As an example of how you can portray this on social media, take this post from Panda Express.

“But it’s also the time of employer brand,” continues Bryan. “It’s time to get smart about employer brand strategy and what it can do as a competitive advantage to organizations, large or small.”

Workplace experience should be realistically set within “the happiness bracket of employer brands”

So just how does employer branding affect workplace experience, and how can it help stop people from resigning? According to Bryan, trying to attract candidates with a bland employer brand can actually be counterproductive when it comes to recruiting and retaining long-term talent.

“I call this the happiness bracket of employer brands,” Bryan said. “In times of uncertainty, volatility, change, and transition, your reputation will determine the staying power, the loyalty, and the willingness of your employees to support the business. Without the reputation reminding people why they’re there, if the employee experience is outside the realm of experience for too long, then people are going to leave. And we are seeing that across the world with the Great Resignation.

“Reputation influences tolerance. We can’t control our reputation; we can only influence it. But it can be heavily influenced and strategically built: it only matters what people think and feel, not what you say and do. So, the word influence is critical here and we have to be open-minded enough to accept that when people have a great epiphany, there’s not a damn thing you can do about it but we can prepare for it. And incidentally, I’m focusing on reputation, but I do want to stress, if your employee/workplace experience is constantly outside the expectation margin, it’s time to refresh your EVP. That’s a great indication that you’re not meeting expectations.”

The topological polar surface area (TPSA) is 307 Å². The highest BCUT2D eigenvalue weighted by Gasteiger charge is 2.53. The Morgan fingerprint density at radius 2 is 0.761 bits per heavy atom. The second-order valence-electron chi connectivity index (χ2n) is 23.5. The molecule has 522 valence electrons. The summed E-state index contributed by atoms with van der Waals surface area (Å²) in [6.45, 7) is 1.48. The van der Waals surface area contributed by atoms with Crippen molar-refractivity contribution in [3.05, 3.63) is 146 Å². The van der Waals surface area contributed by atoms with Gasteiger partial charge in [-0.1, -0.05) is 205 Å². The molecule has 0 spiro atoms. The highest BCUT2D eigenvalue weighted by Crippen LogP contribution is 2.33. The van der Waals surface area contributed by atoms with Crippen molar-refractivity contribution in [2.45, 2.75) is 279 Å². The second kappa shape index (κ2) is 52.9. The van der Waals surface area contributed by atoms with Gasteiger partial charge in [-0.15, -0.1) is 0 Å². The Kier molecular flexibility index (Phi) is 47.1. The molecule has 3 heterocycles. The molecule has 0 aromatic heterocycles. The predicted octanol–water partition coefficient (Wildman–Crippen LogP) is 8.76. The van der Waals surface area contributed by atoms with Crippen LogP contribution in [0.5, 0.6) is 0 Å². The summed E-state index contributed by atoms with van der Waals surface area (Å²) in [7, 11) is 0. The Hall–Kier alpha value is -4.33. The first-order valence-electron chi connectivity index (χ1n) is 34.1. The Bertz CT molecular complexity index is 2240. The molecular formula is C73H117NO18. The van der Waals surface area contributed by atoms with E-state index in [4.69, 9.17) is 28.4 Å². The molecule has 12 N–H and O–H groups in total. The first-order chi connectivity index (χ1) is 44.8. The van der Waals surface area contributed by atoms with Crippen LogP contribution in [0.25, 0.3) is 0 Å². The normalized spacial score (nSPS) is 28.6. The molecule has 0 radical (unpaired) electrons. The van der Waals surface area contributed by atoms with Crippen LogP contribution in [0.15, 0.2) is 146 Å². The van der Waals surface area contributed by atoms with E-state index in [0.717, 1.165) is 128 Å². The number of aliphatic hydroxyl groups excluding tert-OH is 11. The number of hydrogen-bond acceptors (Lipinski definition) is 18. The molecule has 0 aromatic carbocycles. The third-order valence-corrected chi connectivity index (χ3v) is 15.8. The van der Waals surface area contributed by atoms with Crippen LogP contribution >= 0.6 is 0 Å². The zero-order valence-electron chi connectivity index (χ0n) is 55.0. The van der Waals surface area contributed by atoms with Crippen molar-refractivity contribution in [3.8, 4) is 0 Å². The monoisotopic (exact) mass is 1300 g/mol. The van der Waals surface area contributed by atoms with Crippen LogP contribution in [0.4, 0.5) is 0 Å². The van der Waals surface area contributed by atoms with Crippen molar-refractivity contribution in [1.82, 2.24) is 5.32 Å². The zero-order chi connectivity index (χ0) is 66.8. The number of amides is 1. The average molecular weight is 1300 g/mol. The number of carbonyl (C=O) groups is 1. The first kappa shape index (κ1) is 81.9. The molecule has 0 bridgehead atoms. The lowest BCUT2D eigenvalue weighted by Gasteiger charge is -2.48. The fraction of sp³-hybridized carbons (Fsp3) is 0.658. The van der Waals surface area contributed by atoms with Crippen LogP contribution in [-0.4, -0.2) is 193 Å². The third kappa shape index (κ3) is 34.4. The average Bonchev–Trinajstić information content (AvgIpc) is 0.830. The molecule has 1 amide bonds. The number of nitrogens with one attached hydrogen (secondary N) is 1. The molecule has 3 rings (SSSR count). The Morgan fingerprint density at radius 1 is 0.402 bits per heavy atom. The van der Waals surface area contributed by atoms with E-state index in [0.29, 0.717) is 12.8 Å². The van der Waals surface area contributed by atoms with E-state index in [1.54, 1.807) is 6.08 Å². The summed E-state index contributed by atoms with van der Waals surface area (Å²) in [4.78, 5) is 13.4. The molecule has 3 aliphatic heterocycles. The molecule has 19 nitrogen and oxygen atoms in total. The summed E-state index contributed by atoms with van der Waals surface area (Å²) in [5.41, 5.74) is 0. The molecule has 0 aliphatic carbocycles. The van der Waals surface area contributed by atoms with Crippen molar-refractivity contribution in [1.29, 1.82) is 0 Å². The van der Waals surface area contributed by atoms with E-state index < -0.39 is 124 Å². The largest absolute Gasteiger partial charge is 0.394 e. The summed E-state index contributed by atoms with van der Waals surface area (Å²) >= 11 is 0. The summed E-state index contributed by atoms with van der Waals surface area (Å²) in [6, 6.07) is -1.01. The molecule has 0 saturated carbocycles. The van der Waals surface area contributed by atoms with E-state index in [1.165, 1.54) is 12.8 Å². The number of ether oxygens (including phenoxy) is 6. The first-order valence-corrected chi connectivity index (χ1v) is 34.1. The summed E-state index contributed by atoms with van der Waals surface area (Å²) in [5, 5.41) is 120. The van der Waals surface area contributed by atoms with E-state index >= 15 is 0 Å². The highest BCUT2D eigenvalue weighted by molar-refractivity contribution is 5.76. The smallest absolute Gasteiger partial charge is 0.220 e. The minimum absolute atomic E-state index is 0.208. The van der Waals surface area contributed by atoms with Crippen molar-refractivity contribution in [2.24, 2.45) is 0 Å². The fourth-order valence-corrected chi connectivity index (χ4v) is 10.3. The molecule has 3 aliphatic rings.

So what’s the best way to set and meet expectations? Be clear in your EVP about what candidates are expected to contribute, and what they will receive in return. If your EVP is clear, it should be an easy decision for candidates to make one way or another. If it’s not an easy decision, then your EVP is not defined well enough. Think of it this way: if your organization was a person, having a reputation as a specialist (like a surgeon) comes with specific demands and benefits, whereas having a vague reputation as being a jack of all trades is much harder to define in terms of both expectations and potential drawbacks.

“The obstacle is the way”

As surprising as it may seem, ensuring your employer brand emphasizes both the positive and the negative about your workplace experience is a winning strategy. This upfront approach not only differentiates you from other organizations—it also tends to attract the type of devoted employees who tend to stay longer and grow with the organization.